tell me your story



Sometimes I think that when we’re teaching English we get so caught up in the “this student can’t speak well/should say this better/says this unnaturally/forgets this particle/speaks too slowly/has horrible pronunciation/never remembers this word/etc.” that we forget to just. fucking. listen.

Teaching in Tokyo was okay, but young salary men can be boring. They want a girlfriend/went drinking/never sleep/hate their boss. Cafe teaching in Tokyo is sketchy (and I am so glad to be done with it). But I am enjoying my new students. Most of them are older than my parents, have lived through countless moments of history, and have stories to tell. And when it comes down to it, they don’t care about getting a good TOEIC/TOEFL/EIKEN score or getting a promotion in the company or a position overseas. They just want to tell their damn story.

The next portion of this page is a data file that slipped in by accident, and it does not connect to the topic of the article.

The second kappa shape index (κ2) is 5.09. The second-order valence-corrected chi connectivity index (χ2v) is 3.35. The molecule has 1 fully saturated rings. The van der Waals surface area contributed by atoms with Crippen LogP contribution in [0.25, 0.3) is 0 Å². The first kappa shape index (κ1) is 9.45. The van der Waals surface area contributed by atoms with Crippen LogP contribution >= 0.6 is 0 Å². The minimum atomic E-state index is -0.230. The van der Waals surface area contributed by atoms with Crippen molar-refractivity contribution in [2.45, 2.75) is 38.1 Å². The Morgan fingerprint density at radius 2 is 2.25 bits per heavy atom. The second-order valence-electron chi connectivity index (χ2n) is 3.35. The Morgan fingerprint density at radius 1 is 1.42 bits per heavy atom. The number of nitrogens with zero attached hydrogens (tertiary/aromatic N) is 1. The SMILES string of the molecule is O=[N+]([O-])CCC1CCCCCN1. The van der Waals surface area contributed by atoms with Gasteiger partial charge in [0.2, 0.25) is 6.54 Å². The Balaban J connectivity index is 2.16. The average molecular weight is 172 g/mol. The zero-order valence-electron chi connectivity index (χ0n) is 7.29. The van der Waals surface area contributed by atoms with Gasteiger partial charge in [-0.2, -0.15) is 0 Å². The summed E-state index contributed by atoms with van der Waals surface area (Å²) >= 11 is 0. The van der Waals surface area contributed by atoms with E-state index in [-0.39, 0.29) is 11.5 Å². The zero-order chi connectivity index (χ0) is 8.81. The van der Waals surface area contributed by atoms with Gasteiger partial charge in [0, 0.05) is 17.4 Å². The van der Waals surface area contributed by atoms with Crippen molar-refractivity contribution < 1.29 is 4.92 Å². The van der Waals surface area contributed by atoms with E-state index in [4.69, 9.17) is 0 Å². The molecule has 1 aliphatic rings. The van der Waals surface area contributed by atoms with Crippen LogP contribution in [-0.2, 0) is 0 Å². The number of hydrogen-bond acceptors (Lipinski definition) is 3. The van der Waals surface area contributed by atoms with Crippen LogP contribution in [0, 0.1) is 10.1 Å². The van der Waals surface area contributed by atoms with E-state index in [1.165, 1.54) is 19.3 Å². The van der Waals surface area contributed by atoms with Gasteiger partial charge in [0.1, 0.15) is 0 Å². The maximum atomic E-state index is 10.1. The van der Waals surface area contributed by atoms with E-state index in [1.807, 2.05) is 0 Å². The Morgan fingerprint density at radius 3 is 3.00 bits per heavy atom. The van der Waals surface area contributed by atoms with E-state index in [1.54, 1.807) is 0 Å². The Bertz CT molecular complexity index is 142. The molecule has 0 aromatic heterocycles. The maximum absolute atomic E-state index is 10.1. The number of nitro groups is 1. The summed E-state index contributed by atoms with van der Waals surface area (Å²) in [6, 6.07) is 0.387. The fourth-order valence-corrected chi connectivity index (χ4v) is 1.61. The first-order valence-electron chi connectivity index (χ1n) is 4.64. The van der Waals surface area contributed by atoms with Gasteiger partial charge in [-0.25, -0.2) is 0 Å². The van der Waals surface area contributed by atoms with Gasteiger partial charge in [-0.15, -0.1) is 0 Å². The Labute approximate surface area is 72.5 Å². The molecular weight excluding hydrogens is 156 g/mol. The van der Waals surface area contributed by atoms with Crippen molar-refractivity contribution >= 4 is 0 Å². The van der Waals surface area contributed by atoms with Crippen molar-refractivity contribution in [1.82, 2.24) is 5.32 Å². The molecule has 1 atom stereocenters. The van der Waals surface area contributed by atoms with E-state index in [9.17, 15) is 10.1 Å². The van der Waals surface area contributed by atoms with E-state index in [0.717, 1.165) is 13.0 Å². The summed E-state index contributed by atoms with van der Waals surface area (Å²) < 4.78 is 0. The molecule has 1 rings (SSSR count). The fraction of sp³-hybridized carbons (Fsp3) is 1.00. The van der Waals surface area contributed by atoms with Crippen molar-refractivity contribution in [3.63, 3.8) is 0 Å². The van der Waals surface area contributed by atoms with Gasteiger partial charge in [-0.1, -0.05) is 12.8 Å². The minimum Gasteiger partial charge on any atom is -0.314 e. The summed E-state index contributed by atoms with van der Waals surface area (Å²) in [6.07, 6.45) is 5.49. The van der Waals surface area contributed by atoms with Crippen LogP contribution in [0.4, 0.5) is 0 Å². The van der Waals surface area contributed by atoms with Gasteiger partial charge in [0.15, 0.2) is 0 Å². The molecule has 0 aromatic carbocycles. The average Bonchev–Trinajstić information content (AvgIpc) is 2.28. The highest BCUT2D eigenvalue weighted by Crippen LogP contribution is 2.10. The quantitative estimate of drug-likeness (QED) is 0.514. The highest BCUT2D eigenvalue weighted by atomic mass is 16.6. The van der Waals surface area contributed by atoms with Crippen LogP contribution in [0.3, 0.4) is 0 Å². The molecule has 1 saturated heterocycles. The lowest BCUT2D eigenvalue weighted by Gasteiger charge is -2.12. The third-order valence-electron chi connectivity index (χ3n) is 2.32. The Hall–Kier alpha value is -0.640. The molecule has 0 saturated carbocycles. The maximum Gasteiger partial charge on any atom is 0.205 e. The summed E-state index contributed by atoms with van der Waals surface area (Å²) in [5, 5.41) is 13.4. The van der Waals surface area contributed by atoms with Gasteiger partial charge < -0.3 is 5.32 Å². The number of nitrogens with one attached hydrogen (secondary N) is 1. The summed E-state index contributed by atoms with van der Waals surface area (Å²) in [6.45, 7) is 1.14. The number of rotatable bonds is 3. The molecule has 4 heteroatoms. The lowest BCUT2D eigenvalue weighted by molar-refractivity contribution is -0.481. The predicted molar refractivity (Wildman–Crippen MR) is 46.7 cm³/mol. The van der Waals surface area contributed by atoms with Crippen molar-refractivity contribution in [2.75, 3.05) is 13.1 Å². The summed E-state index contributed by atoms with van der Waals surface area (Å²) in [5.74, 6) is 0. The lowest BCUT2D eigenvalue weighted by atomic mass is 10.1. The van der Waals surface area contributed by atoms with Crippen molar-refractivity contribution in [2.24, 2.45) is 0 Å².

I’m learning to let the “English Teacher” check out when I need to. If the 70 year old lady with the blue eye shadow -that can rivals my OWN grandma’s favorite shade of blue- wants to show me her drawings and talk about that one time after WWII when an American solider came to her small town by the ocean and took her picture then I’m going to let her, to hell with proper particles and “alternative phrases”. I’ll save that for the next salary man that needs to pass his test.

2 thoughts on “tell me your story

  1. zoomingjapan

    With most of my adult students I just make sure that we have a fun conversation.
    And ususally that’s all they want to do.

    With younger students it’s a different story, of course.


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